What Human Trafficking Law?
Today I received a press release from the New Mexico Attorney General's office, illuminating the subject of modern slavery. I get press releases from them all the time (actually, sometimes I feel like they're spamming me), but this one was more striking than others. Apparently, New Mexico has no law dealing with human trafficking. I guess they're trying to change that in the State Legislature's special session, which begins next week. Here's a semi-dated, yet fascinating National Geographic article on the topic. You may also read the AG's entire press release after the jump.
Why Does New Mexico Need a Human Trafficking Law?
By Gary K. King, New Mexico Attorney General
The answer is simple. It's the right thing to do. It's what we as people
should do for our fellow human beings. It's what we, as members of state
government, are obligated to do to protect those in our state who cannot
New Mexico must act sooner than later. We are the only Southwest U.S.
Border state that does not have a law to address the practice of human
trafficking. In fact, 24 states have enacted laws making human
trafficking a state felony offense including the border states of Texas,
California and Arizona.
That means modern day slave traders are attracted to the New
Mexico-Mexico border because they know their flesh industry is not
considered a crime here. The victims are young children, teenagers, men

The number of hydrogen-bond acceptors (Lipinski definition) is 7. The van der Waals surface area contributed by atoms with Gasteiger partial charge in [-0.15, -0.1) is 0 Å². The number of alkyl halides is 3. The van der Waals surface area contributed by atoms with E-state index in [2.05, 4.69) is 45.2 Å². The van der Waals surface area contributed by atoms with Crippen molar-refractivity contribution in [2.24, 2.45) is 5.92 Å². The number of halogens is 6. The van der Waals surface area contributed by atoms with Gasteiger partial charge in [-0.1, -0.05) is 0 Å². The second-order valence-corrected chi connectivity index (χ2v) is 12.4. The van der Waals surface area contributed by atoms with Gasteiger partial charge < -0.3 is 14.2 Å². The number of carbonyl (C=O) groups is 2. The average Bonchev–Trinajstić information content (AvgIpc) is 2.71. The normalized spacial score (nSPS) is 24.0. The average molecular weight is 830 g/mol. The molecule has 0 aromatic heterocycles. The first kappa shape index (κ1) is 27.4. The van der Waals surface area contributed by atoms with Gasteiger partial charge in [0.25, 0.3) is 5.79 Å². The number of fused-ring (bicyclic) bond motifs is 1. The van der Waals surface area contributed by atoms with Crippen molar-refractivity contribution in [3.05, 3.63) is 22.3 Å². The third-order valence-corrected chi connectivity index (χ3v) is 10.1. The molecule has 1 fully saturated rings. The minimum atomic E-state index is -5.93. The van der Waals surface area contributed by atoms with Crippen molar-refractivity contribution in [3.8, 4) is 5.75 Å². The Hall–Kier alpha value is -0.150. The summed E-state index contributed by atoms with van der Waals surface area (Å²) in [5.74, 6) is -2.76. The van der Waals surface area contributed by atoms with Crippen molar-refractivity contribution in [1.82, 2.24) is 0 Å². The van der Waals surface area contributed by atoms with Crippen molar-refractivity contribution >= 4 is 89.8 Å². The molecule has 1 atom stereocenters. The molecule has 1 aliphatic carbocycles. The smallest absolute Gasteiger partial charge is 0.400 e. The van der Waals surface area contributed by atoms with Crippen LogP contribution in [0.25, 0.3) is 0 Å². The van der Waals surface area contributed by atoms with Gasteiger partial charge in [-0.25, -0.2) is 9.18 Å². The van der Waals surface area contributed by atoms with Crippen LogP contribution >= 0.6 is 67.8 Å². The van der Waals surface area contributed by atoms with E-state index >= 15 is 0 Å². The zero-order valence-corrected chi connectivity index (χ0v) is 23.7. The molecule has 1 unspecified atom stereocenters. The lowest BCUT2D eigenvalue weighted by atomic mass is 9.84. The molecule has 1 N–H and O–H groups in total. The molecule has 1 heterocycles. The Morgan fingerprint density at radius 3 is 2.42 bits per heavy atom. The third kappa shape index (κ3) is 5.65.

and women. They are often exploited for commercial sex, including
prostitution, pornography and domestic servitude.
Human trafficking must not be confused with the smuggling of contraband;
we have laws against that, but we have NO LAW that makes human
trafficking a crime in New Mexico. By omission, we are currently giving
tacit approval to the practice of human slavery.
That may sound like an exaggeration but let me assure you, the victims
of human trafficking who are forced to commit unspeakable acts would not
think it so.
According to U.S. government estimates, thousands of men, women, and
children are trafficked to the United States for the purposes of sexual
and labor exploitation. An unknown number of U.S. citizens and legal
residents are trafficked within the country primarily for sexual
servitude and, to a lesser extent, forced labor.
Last legislative session, my office and other concerned citizens
attempted to persuade New Mexico lawmakers to pass legislation that
would have made human trafficking illegal under state law.
Unfortunately, we were unable to persuade the Legislature to do so.
This year, as Attorney General of New Mexico, I formed a task force on
human trafficking and again directed the formulation of legislation that
would finally make this horrific practice a felony crime in New Mexico.
The Legislature need only approve my proposal for it to become law in
the 2008 Session.